Thirty minutes later I am home again. It had been a very short meal. I am upset. I had forgotten my mum's birthday, which was on the previous Friday. She was angry. I had noted her birthday in my diary, but it had completely slipped my mind. My mum is not a lady who minces her words. She can be very direct. She is understandably hurt. She said that I am cold, distant and selfish. Her admonitions were hard to deal with, each one wounding me. Did I do it intentionally? Do I not love her? Why do I care so little for her? I am protecting her. I cannot tell her the truth about my HIV diagnosis. I need compassion, reassurance and love. I love my mum so much.

Wear your ribbon with style on World AIDS Day!

Support people who you know are HIV positive, gay or straight, and please wear a red ribbon on World AIDS Day (1st December) to show your solidarity. YOU can check your own HIV status and YOU can help people living with HIV! We are fighting for better HIV testing. Take your sexual health seriously and get tested. Cutting the number of late HIV diagnoses is crucial. Two-fifths of people diagnosed in 2014, were diagnosed after they should have commenced treatment. Pre-Exposure Prophylaxis (PrEP) is an innovative new drugs regime which can prevent the transmission of HIV. It is taken before sex to prevent the transmission of HIV. It is hoped that PrEP will be available for those most at risk of becoming HIV positive soon. It should be available for black women and women with an HIV positive partner, so it will not just be available for gay men. NHS England is currently engaged in an evaluation process around PrEP. The sooner PrEP is made available the better. On Sex and Relationships Education, for those of you who are mothers with young children, my view is that SRE should be made compulsory in schools. It is important that our young people learn about sex and sexually transmitted infections, such as HIV. This will allow children to make informed decisions and protect themselves.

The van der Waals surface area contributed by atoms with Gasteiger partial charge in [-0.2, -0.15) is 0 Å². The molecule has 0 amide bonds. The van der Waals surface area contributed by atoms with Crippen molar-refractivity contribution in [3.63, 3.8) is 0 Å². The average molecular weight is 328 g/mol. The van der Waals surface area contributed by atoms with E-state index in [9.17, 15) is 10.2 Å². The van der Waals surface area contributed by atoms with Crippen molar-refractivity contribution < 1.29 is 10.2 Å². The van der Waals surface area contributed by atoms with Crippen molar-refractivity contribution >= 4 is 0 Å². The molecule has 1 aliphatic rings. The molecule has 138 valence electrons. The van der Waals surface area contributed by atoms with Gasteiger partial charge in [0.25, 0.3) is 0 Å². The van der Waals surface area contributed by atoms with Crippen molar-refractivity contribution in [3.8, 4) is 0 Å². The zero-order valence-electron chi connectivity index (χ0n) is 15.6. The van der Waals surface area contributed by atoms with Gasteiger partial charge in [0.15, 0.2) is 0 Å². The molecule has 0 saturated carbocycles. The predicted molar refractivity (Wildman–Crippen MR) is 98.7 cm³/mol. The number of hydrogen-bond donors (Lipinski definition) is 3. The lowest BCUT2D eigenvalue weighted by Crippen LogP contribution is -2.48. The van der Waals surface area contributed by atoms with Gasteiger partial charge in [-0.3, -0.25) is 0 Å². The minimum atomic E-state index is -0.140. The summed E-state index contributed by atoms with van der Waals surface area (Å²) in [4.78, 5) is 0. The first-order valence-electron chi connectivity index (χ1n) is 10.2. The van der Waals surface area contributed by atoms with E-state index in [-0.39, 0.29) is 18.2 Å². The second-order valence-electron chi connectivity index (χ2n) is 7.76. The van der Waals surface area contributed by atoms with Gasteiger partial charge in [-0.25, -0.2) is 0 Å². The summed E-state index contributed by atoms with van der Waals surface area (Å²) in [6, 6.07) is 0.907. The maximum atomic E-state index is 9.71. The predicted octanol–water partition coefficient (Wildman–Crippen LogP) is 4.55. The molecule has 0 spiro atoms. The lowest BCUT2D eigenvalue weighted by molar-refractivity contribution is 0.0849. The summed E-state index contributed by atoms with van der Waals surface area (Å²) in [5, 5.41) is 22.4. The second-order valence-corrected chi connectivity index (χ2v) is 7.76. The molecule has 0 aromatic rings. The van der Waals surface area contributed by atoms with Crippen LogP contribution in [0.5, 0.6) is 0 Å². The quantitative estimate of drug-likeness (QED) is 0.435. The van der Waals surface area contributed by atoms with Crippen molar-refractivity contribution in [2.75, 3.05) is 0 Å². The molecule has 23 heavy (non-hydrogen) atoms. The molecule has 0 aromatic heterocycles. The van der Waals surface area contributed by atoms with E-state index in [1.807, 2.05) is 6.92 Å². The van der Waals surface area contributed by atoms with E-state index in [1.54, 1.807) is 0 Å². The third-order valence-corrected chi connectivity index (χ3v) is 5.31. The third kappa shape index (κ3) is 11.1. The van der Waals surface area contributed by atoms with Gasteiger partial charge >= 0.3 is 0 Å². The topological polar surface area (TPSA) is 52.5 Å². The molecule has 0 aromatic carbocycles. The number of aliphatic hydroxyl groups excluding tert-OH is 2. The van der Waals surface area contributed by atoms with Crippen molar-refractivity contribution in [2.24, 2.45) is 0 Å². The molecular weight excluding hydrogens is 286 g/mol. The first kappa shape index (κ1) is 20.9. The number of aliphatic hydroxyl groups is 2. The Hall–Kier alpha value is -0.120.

If you would like to learn more about the fight against HIV, the stigma of living with HIV, or where you can get tested, please check out some of the following websites:,,,,

Follow my campaign at: @philipcbaldwin